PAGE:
Tuesday, April 19, 2011

Greatest Swimming Advice Ever

What I'm about to tell you has never before been put in print by a swimmer or a triathlete. It is a secret that has been handed down from generation to generation of swimmers. The only people who know this sacred bit of wisdom are swimmers or former-swimmers. Coaches will pull only the lucky few aside and share this with only the best of the best. The elite get eliter and the others get brushed by the wayside.

"Well then," you ask, "how is it that the Banter knows?" Whereas it's true that I was a former swimmer and have had many a coach over the years, it's also quite well known that I was not considered great. Elite was definitely not an adjective used to describe me. I may have been good. Fortunately, the word 'good' encompasses a spectrum of possibilities in which I might have snuck in at the end. I would accept that, at one point in my life, for a short period of time, I was something close to good.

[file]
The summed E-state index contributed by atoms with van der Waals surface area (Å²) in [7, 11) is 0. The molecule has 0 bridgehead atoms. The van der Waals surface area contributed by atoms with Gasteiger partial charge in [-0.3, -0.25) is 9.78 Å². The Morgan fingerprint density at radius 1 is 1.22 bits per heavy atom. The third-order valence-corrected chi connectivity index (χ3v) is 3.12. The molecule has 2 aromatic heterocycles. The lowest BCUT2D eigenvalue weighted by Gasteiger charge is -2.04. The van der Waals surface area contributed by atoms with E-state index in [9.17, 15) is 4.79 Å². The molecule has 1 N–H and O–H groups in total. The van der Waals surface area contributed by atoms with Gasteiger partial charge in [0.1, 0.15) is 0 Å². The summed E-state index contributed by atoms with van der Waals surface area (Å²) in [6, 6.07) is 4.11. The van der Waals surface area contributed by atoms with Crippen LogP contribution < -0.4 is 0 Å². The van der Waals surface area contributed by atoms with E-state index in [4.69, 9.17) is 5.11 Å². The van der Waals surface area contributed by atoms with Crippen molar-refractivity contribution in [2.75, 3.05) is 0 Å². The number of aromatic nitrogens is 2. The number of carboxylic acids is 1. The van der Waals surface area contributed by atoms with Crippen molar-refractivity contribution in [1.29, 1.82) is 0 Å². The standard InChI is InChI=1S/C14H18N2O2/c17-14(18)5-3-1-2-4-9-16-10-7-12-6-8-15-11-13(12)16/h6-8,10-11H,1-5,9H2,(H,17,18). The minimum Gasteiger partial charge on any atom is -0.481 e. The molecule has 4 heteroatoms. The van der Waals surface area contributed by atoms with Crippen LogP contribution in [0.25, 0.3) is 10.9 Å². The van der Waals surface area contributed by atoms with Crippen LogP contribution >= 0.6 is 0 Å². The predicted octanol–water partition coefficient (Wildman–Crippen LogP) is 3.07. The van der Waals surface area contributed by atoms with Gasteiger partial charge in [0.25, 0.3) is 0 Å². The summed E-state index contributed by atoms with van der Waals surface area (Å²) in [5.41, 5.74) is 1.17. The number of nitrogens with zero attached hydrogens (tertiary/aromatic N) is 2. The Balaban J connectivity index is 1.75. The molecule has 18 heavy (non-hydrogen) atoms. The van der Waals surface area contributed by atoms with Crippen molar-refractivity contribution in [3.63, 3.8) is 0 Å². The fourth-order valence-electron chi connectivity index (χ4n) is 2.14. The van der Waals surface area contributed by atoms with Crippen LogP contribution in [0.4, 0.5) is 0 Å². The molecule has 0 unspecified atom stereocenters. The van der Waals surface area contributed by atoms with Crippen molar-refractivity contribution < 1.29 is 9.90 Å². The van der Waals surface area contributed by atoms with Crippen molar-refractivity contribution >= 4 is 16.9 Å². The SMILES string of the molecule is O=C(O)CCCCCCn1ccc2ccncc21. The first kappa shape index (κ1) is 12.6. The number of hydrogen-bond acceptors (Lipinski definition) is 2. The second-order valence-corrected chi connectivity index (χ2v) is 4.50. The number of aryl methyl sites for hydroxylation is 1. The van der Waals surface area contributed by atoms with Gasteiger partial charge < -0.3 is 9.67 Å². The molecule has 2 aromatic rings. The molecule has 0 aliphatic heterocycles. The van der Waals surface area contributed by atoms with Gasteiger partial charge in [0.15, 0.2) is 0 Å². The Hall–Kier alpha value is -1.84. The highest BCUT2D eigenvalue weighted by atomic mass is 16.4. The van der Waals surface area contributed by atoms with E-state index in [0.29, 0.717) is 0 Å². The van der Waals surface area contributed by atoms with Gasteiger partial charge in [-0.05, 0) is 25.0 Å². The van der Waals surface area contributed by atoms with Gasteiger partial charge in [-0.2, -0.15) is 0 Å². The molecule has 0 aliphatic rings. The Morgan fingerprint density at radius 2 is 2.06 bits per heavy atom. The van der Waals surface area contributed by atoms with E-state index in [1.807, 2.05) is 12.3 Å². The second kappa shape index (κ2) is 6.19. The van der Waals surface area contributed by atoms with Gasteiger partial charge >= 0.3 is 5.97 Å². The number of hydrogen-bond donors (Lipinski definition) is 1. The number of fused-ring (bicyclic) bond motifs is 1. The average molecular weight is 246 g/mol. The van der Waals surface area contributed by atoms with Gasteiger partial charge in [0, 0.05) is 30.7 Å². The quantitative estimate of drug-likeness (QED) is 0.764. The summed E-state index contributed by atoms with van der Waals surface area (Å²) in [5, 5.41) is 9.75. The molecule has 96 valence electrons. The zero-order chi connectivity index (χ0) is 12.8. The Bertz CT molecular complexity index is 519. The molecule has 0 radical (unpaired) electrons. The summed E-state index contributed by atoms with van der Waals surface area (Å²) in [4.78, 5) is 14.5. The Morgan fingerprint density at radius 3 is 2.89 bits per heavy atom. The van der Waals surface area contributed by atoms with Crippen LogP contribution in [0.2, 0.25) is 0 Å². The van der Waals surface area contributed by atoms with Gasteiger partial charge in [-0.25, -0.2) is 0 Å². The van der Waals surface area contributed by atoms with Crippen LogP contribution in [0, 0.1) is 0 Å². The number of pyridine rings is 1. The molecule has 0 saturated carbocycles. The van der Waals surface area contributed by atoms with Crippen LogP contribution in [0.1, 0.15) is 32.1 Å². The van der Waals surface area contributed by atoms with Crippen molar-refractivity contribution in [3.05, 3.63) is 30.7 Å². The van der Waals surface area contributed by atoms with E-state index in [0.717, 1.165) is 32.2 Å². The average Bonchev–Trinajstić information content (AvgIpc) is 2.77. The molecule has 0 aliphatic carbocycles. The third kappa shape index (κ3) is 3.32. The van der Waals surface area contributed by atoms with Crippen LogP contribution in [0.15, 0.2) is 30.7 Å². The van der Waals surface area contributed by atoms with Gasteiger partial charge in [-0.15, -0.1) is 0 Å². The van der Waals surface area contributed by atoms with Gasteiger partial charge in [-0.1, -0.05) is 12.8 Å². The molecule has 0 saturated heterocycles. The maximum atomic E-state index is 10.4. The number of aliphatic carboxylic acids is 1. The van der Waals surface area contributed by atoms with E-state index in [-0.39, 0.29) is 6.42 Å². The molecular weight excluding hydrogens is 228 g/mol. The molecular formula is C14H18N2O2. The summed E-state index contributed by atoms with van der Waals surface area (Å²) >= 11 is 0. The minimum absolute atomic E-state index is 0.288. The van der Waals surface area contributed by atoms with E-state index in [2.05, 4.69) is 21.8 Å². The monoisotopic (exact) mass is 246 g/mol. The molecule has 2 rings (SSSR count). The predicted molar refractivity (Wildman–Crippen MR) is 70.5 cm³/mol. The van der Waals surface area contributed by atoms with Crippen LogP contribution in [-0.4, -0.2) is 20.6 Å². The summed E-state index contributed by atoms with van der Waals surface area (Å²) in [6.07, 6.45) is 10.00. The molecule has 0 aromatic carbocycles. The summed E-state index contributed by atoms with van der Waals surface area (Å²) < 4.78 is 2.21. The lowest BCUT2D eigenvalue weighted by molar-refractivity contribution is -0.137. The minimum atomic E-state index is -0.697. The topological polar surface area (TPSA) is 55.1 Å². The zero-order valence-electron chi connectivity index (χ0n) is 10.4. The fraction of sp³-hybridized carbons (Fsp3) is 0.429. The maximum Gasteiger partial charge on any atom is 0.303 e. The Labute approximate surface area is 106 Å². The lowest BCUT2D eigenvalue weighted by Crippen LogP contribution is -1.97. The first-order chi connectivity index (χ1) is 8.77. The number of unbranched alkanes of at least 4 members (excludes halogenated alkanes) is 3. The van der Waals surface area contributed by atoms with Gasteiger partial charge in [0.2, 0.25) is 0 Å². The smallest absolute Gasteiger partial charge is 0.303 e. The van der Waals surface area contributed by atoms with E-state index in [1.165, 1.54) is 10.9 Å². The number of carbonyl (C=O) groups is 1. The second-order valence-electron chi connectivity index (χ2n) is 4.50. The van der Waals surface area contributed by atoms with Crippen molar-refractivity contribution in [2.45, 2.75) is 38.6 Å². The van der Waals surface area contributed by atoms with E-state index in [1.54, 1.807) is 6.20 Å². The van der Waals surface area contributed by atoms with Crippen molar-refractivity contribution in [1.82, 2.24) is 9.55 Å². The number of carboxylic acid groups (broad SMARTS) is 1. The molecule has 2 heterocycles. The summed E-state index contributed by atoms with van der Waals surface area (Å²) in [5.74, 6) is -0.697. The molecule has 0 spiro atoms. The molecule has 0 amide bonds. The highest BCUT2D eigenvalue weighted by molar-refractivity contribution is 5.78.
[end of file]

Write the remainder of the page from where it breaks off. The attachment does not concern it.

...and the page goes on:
Anyway, how do I know? It just so happened that one day, back in my days as a swimmer, as opposed to my former-swimmer present self, I had a coach who was privy to the secret knowledge. Or, at least I think he was. How he got it I was unsure. He had something and he was willing to share. Just not with me. Awkward on multiple levels. There was also a guy on the team who fit the description of the inner circle (translation, he was good, not marginally good). Truth be told, I had beaten that guy in a set on more than one occasion. And, since I'm writing truthfully, he was doing sculling drills and I was in a sprint set. But, a win is a win and I had won. So I got that snippet of bragging rights over this guy.